2003 Ford Mondeo LX 2.0 TDCi 130 BHP from UK and Ireland
Minor faults not enough to detract from superb handling, comfort, performance and good build quality
Fuel rail needed replacing. Identified by dealer when servicing.
Spare (non push button) key wouldn't activate/deactivate alarm, due to faulty alarm system from day one.
Boot door wouldn't close on two separate occasions. First time fixed by RAC, second time required new boot latch.
For all of it's faults (as listed), it redeems itself, in terms of comfort, handling and performance as being the best car I have ever driven and (being a company car driver), it's had a lot of competition with rental cars etc...
...Just within the past year I've had BMW 3 series, Mercedes, Toyota Avensis & Corolla, Renault Laguna & Scenic, Mazda 6, VW Bora, Peugeot 306, Vauxhall Vectras, Ford Focuses and the Mitsubishi Carisma and it's miles better then any of them.
Would you buy another car from this manufacturer? Don't Know
Review Date: 26th October, 2004
Agree totally with your comments about the Mondeo being better than others, including BMWs and Mercs - probably the two most over-rated vehicles out there. Still, if its 'common sales-rep image' helps keep Mondeo prices down for us 'less privileged mortals' then I'm not complaining :)
Oh how I laughed at the comment of 26th October 2004 re the 406 being miles better.
The 406 handles and rides brilliantly, and is both refined very comfortable, that much is true. Unfortunately, it is also an unreliable, badly made and very poorly supported pile of junk.
I've had two as company cars. The first one, a 1.9 TD LX broke down seven times in two years with everything from a total electrical failure (at 1 am on the M1), to a clutch failure caused by contamination from a blown rear main oil seal at just 25,000 miles. There were also problems with the dash electronics, the central locking, the "STOP" warning light, the glowplugs, the wheel bearings and the electric windows. This car also had an amusing habit of winding miles onto the odometer when completely stationary. During one jam on the M25 on a Friday afternoon, the odometer added 11 miles to itself with the car stationary and handbrake on.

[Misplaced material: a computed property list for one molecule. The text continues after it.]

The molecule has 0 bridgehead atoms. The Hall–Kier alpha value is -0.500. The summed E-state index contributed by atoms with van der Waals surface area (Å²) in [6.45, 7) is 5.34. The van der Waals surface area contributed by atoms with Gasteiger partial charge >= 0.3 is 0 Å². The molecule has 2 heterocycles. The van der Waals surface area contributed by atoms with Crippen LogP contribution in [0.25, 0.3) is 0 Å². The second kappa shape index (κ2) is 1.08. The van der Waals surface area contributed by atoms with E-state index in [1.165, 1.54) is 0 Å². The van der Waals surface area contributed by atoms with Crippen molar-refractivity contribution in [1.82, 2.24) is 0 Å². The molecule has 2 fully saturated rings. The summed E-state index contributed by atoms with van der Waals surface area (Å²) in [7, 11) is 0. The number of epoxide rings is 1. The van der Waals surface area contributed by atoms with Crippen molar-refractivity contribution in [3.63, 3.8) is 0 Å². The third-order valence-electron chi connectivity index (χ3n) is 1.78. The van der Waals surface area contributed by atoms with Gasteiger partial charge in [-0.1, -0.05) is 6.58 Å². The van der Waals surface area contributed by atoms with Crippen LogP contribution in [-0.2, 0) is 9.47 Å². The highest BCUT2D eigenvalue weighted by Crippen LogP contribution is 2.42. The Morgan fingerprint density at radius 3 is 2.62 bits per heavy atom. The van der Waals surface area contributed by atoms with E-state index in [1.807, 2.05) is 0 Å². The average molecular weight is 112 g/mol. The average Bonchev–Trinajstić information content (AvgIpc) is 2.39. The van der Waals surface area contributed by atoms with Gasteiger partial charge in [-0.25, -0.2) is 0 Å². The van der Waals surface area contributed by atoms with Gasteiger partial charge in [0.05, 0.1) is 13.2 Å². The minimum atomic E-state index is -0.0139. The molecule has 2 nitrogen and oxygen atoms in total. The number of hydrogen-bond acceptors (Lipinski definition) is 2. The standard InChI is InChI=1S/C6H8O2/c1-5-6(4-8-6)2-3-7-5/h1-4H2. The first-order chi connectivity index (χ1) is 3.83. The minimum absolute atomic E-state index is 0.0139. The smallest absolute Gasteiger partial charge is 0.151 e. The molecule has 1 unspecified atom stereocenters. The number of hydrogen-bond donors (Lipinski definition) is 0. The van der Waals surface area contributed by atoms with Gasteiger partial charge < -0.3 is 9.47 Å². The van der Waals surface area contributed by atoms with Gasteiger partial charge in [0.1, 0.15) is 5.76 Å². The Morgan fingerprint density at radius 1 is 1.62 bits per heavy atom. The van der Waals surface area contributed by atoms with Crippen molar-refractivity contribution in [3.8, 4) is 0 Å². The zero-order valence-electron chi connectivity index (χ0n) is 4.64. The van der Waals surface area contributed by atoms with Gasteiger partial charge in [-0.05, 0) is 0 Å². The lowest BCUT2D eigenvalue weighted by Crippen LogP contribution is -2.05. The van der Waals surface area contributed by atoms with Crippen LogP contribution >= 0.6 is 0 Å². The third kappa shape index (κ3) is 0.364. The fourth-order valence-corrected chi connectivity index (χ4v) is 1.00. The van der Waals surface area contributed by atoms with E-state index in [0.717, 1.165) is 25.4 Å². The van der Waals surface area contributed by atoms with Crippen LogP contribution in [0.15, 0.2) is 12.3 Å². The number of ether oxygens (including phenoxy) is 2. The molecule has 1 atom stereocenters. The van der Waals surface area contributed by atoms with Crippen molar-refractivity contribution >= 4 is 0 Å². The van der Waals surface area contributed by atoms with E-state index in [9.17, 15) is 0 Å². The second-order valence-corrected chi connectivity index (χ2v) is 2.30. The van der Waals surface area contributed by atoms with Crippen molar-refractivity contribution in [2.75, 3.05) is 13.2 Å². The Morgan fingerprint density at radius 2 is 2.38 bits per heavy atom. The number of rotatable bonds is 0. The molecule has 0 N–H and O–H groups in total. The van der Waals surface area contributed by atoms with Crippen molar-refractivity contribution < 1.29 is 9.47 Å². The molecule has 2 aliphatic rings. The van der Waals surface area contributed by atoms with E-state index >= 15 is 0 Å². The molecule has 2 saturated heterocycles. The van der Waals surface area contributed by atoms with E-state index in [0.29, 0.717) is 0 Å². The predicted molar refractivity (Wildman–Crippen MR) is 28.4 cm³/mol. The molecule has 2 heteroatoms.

The second, a 110PS 2.0 HDi GLX facelift model was even worse. The ECU died after a week, the fuel gauge went faulty, the climate control had a mind of its own, the idle speed was all over the place, and the small ends starting rattling at 45,000 miles requiring a complete replacement engine - not uncommon on these 90/110 PS HDi engines I found after a bit of research. Oh, and I ran out of fuel once with 35 miles remaining showing on the fuel computer. When the AA turned up and refilled it with fuel, the interior electronics went haywire, went into ECO mode and wouldn't come out. There was then a smell of burning inside the car and all the electrics quit totally. It went back into the dealership on a tow-truck.
As if the car wasn't bad enough, the dealer was hopeless. They were always "inventing" problems on the car to get more money at service time, yet getting them to fix genuine faults was impossible. It took them a week to find out the ECU had died on the HDi and despite seven visits, they never cured the erratic idle speed. I also had to wait eleven weeks for a service slot at one time, and then they started arguing about the car having gone 1,000 miles over its recommended service date. All other local dealers were similarly "booked up", although with the reliability problems of these cars, it wasn't completely baffling as to why.
The 406 is a pretty car, and it is well specified and very good to drive. However, I would never pay my own money for something so shoddily engineered and terminally unreliable.